or tall mixture offered at 95 pence per packet.
Antirrhinum majus is native to southern Europe and Asia Minor, where it grows as a perennial but is not completely frostresistant.
Currently available varieties are treated as annuals, even though in mild winters they will grow in one site for a number of years. The stems are thickly covered with glossy, entire leaves. The individual flowers on short stems are arranged in dense or thinner spikes and bloom in succession.
The name comes from the Greek meaning nose flower or more literally, snout flower, in reference to the shape of the flowers which have several common titles including Snapdragon or Dragons Mouth.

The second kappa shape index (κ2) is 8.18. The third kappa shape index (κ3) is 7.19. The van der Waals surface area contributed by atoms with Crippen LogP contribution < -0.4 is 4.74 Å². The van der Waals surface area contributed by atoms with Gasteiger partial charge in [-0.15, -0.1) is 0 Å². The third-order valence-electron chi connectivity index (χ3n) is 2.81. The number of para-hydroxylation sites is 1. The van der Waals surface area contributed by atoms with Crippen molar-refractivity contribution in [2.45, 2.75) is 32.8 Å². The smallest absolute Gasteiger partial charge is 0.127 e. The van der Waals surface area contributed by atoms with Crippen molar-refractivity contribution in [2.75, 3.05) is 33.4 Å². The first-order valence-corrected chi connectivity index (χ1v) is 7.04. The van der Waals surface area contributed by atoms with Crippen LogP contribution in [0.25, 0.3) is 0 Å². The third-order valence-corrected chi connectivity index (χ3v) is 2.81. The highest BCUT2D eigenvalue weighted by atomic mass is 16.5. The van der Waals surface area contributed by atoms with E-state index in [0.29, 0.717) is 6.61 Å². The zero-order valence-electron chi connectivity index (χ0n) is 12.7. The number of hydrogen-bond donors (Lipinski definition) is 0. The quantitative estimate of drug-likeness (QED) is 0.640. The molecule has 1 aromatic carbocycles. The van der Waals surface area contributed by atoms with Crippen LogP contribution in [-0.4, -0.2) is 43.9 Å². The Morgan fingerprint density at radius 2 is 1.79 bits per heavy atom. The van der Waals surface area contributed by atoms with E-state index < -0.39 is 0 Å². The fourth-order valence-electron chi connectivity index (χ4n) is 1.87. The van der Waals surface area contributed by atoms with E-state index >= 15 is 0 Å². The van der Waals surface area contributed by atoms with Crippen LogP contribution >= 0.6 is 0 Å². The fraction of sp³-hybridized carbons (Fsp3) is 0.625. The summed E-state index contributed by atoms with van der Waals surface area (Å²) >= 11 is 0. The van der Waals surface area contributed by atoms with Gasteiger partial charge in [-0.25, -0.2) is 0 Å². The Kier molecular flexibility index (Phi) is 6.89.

Breeding has yielded a great number of varieties of many different colours and two of the more important are A. majus maximum and A. majus grandiflorum; both are good for cutting.
The plants are 70-90cm (30 36 inches) high, of branching habit, with dense spikes of medium-sized flowers.
Suitable as bedding plants and for planting in boxes and bowls are the intermediate varieties of antirrhinum. In most forms the main and lateral stems develop at the same rate and attain practically the same height 40-60cm (16 to 24 inches). The spikes of fairly large flowers are quite long and often quite dense.
Varieties of the A. majus pumilum (dwarf) group are of branching habit, only 10-15cm (6 to 8 in.) high, with short spikes of small flowers.
Snapdragons thrive in most soils with good drainage and in a sunny site; tall forms should be provided with protection against winds.
Sowing: seed should be sown under protection in early March to early April. Hardened-off seedlings may be planted out as early as mid-April, spaced 25-35cm (10 to 14 in.) apart. Germination temperature 18°C (65°F).